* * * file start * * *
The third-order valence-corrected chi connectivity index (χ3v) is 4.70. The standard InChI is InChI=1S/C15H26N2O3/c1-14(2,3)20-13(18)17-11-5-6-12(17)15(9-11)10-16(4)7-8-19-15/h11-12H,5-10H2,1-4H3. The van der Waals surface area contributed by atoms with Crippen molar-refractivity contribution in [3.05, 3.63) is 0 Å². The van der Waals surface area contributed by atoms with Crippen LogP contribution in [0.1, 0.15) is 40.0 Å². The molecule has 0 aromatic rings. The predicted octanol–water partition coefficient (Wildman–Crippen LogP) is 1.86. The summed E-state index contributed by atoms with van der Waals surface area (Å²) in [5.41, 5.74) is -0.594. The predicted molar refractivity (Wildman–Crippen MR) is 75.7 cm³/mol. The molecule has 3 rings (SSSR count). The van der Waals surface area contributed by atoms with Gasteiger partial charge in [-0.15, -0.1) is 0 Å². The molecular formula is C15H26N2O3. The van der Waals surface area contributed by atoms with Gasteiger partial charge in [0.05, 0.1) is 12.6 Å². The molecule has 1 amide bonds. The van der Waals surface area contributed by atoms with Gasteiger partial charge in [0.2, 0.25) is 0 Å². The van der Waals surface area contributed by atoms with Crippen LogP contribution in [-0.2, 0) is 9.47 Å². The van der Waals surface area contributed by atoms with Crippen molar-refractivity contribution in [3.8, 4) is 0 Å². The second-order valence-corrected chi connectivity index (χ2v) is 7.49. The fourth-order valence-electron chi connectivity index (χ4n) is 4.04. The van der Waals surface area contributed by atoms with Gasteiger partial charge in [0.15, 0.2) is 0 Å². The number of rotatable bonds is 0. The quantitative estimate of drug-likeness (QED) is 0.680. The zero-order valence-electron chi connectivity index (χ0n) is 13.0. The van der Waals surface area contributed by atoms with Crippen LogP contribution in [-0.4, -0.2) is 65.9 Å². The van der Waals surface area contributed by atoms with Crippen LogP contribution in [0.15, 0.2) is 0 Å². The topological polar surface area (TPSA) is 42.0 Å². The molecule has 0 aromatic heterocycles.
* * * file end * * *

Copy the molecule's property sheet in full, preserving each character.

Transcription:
The third-order valence-corrected chi connectivity index (χ3v) is 4.70. The standard InChI is InChI=1S/C15H26N2O3/c1-14(2,3)20-13(18)17-11-5-6-12(17)15(9-11)10-16(4)7-8-19-15/h11-12H,5-10H2,1-4H3. The van der Waals surface area contributed by atoms with Crippen molar-refractivity contribution in [3.05, 3.63) is 0 Å². The van der Waals surface area contributed by atoms with Crippen LogP contribution in [0.1, 0.15) is 40.0 Å². The molecule has 0 aromatic rings. The predicted octanol–water partition coefficient (Wildman–Crippen LogP) is 1.86. The summed E-state index contributed by atoms with van der Waals surface area (Å²) in [5.41, 5.74) is -0.594. The predicted molar refractivity (Wildman–Crippen MR) is 75.7 cm³/mol. The molecule has 3 rings (SSSR count). The van der Waals surface area contributed by atoms with Gasteiger partial charge in [-0.15, -0.1) is 0 Å². The molecular formula is C15H26N2O3. The van der Waals surface area contributed by atoms with Gasteiger partial charge in [0.05, 0.1) is 12.6 Å². The molecule has 1 amide bonds. The van der Waals surface area contributed by atoms with Gasteiger partial charge in [0.2, 0.25) is 0 Å². The van der Waals surface area contributed by atoms with Crippen LogP contribution in [-0.2, 0) is 9.47 Å². The van der Waals surface area contributed by atoms with Crippen molar-refractivity contribution in [3.8, 4) is 0 Å². The second-order valence-corrected chi connectivity index (χ2v) is 7.49. The fourth-order valence-electron chi connectivity index (χ4n) is 4.04. The van der Waals surface area contributed by atoms with Gasteiger partial charge in [0.15, 0.2) is 0 Å². The number of rotatable bonds is 0. The quantitative estimate of drug-likeness (QED) is 0.680. The zero-order valence-electron chi connectivity index (χ0n) is 13.0. The van der Waals surface area contributed by atoms with Crippen LogP contribution in [-0.4, -0.2) is 65.9 Å². The van der Waals surface area contributed by atoms with Crippen LogP contribution in [0.15, 0.2) is 0 Å². The topological polar surface area (TPSA) is 42.0 Å². The molecule has 0 aromatic heterocycles.